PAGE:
Alumnae/i Feature

Curating the Eric Carle Museum's Bookstore with Eliza Brown '10MFA

Why did you decide to attend Simmons?

I was in my senior year as an undergraduate at the University of Massachusetts Amherst and a guest speaker came into my children’s literature class. It was Megan Dowd Lambert who at the time worked at The Eric Carle Museum and was a Simmons Children’s Literature graduate. Hearing her speak about her work at The Carle and studying children’s literature at Simmons was so inspiring, I remember thinking, “that’s exactly what I want to do!” and I went up to her after class to talk more about it. It was her enthusiastic encouragement that eventually got me my job at The Carle and got me to apply to Simmons during their inaugural satellite campus year at The Carle in 2008.

What inspired you to pursue a career in Children's Literature?

Eric Carle and Eliza Brown in 2012
Eric Carle and Eliza Brown in 2012

I’ve always had such a passion for children’s literature throughout high school and college but didn’t think about it as a career path or major direction of study until working with Masha Rudman at UMass during my undergraduate studies. Each year she held a conference at UMass and through my years of volunteering at the conference I was able to meet the creators of some of my favorite books, as well as editors and agents and other professionals who had built their careers around these books that I loved.

Through the conference, I met the editor at Barefoot Books who offered me an internship in my junior year. Once I entered the world of children’s books at a publishing house, I knew I had found my people and started to look for opportunities for a career in children’s literature.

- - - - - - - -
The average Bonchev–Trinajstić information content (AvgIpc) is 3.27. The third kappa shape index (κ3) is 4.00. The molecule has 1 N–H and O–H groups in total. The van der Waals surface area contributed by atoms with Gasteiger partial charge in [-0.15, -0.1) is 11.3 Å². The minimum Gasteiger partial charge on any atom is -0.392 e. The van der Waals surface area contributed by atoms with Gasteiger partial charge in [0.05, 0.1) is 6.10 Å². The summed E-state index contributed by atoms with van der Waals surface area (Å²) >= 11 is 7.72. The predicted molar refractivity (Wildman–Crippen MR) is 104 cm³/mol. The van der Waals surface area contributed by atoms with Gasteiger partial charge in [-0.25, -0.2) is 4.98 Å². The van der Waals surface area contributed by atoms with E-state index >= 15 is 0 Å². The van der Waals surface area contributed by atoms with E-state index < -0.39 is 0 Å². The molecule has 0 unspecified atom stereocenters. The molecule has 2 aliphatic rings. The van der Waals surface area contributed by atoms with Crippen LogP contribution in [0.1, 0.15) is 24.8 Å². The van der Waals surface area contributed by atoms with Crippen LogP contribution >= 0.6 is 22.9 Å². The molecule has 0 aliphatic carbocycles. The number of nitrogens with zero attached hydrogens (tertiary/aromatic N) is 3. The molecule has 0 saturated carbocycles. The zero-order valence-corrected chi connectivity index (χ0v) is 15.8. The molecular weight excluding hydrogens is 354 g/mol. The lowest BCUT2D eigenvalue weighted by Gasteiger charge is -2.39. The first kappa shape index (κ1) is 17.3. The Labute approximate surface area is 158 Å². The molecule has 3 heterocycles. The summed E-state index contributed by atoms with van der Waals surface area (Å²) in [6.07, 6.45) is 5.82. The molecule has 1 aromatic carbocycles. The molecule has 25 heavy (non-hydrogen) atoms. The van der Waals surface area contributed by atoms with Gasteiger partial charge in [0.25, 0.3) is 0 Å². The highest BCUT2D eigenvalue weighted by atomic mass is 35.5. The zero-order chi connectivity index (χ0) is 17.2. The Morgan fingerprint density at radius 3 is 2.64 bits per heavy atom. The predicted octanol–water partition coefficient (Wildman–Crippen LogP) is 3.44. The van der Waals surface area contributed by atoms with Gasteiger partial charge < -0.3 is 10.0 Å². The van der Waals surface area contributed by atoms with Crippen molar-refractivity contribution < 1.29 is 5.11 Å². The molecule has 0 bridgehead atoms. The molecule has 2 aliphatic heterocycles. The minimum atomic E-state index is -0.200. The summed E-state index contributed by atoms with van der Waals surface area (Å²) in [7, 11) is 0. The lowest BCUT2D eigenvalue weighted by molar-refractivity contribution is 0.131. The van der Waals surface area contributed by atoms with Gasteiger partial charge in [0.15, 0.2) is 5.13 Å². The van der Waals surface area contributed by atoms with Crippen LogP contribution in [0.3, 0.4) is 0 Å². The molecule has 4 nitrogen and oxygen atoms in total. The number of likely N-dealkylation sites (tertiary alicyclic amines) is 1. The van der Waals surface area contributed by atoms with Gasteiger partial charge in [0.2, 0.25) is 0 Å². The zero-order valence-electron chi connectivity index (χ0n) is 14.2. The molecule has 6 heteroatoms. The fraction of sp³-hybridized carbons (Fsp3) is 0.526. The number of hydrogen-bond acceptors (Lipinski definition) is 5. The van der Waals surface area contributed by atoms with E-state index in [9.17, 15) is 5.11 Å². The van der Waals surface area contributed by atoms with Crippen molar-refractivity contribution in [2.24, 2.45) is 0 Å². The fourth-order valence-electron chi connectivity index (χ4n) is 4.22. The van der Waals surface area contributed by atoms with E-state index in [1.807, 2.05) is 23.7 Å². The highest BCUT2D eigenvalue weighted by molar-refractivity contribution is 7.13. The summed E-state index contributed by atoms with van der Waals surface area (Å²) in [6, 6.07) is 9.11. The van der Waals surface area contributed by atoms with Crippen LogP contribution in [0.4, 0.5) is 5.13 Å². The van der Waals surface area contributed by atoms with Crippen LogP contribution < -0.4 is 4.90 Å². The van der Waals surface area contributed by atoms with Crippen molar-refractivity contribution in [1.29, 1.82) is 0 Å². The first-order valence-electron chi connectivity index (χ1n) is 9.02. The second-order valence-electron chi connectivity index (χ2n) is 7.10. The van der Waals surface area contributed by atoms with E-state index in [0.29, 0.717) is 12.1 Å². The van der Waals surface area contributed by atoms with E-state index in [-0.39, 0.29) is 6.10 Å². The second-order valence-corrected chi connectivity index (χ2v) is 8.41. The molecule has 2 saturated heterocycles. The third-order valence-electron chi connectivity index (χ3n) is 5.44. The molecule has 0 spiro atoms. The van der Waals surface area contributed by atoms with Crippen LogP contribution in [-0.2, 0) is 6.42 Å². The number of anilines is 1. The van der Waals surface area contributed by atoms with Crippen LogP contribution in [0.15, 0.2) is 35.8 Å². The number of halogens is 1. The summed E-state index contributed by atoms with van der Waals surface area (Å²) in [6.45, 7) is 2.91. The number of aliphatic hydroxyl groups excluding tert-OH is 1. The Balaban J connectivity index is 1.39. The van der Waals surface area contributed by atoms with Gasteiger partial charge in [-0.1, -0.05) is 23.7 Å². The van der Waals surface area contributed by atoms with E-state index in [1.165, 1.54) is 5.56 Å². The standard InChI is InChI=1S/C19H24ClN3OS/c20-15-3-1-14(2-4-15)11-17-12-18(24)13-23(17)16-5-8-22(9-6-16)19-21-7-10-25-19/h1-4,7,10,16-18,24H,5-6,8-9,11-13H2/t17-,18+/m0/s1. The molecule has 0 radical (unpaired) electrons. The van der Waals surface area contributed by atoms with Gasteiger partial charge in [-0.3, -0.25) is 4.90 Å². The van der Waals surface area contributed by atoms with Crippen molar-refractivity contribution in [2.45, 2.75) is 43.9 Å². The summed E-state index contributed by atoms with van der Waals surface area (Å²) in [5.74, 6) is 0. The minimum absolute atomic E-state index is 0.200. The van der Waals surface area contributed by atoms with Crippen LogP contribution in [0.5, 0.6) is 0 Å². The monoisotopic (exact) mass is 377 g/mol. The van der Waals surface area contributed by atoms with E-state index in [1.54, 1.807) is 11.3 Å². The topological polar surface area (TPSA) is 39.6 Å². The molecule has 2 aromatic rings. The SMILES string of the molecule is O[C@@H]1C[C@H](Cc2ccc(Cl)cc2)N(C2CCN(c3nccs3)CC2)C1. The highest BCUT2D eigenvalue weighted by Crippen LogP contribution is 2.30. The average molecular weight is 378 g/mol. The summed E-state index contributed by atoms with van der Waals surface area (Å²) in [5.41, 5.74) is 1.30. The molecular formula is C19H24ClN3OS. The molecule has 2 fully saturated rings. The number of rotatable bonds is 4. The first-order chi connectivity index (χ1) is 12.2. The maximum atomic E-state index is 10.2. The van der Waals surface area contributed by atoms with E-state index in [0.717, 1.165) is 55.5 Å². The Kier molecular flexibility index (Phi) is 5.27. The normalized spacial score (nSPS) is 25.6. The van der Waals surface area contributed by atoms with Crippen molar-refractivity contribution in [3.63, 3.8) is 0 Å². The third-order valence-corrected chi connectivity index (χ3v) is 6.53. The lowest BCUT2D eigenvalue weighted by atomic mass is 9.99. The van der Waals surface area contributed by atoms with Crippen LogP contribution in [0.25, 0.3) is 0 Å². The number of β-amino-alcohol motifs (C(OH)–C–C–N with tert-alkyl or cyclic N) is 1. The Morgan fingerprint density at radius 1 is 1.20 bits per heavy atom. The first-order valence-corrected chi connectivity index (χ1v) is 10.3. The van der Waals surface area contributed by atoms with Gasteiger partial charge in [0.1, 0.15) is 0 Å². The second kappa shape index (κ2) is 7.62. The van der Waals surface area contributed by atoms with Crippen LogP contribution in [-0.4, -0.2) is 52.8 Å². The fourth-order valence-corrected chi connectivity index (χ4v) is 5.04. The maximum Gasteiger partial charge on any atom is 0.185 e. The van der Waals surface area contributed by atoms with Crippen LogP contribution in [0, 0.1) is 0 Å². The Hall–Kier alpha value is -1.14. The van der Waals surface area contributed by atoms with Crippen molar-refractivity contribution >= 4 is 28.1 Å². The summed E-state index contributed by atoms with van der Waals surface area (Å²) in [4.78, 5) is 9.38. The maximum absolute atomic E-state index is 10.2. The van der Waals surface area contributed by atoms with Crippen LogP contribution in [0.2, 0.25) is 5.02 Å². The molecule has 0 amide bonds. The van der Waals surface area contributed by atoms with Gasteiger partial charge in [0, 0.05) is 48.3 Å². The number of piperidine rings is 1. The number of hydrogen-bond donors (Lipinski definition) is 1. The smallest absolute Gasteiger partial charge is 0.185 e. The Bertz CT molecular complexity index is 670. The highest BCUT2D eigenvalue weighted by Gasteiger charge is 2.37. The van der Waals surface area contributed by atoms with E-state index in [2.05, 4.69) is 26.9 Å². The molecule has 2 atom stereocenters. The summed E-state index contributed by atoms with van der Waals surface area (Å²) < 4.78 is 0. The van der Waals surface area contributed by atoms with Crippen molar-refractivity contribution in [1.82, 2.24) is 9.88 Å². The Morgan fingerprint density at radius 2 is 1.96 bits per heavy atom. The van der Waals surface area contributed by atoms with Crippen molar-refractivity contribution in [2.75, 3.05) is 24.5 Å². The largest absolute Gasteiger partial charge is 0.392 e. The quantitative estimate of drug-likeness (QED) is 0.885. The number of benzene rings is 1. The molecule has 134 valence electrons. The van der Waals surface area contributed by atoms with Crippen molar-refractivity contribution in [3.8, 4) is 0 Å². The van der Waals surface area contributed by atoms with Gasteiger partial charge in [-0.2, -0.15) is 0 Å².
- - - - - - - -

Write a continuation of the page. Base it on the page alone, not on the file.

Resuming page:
What should we know about the Eric Carle Museum?

We’re not just Eric Carle! In the bookstore, we carry over 7,000 titles in about 40 different languages. We rotate through multiple exhibitions a year and keep titles from past featured artists in stock — so it may be one of the few brick-and-mortar stores where you can walk in and find every title in print by favorite children’s book creators like Maurice Sendak or Margaret Wise Brown.

What do you find most rewarding about your work?

Every bookseller knows there’s truly nothing better than finding the right customer for the right book. It’s always so satisfying when a customer buys a book you’ve recommended just to them, but it’s extra special when the same customers keep coming back for more because they trust your recommendations. It’s the relationship that forms between book-lovers that makes the bookstore such a warm and rewarding community.

What leadership skills did you learn at Simmons that have helped you succeed in your career?

Eliza Brown with the late Simmons professor Susan Bloom presenting the best books of the year list in 2018
Eliza Brown with the late Simmons professor Susan Bloom presenting the best books of the year list in 2018.

I’m such an introvert — probably most book people are, honestly. But my years at Simmons truly helped me become so much more confident and empowered, especially when speaking and presenting. I started out hardly speaking in my classes and being so hesitant to voice my opinions, but now you can’t shut me up once I get going talking about children’s books!

The small, intimate classes filled with students who shared my same passion for children’s literature provided a unique environment where I could feel safe and comfortable speaking my mind, offering criticism or conflicting views, and taking ownership and pride for my hard work.

The professors — especially the amazing Cathie Mercier — kindly, but strategically, forced me to speak up and to share my thoughts because they were worth hearing. I now manage a staff of booksellers, curate an entire bookstore of titles based on my personal opinions, chat with customers and regularly talk books in professional settings. I use the knowledge that I gained at Simmons to think critically about children’s books every day in my current job.

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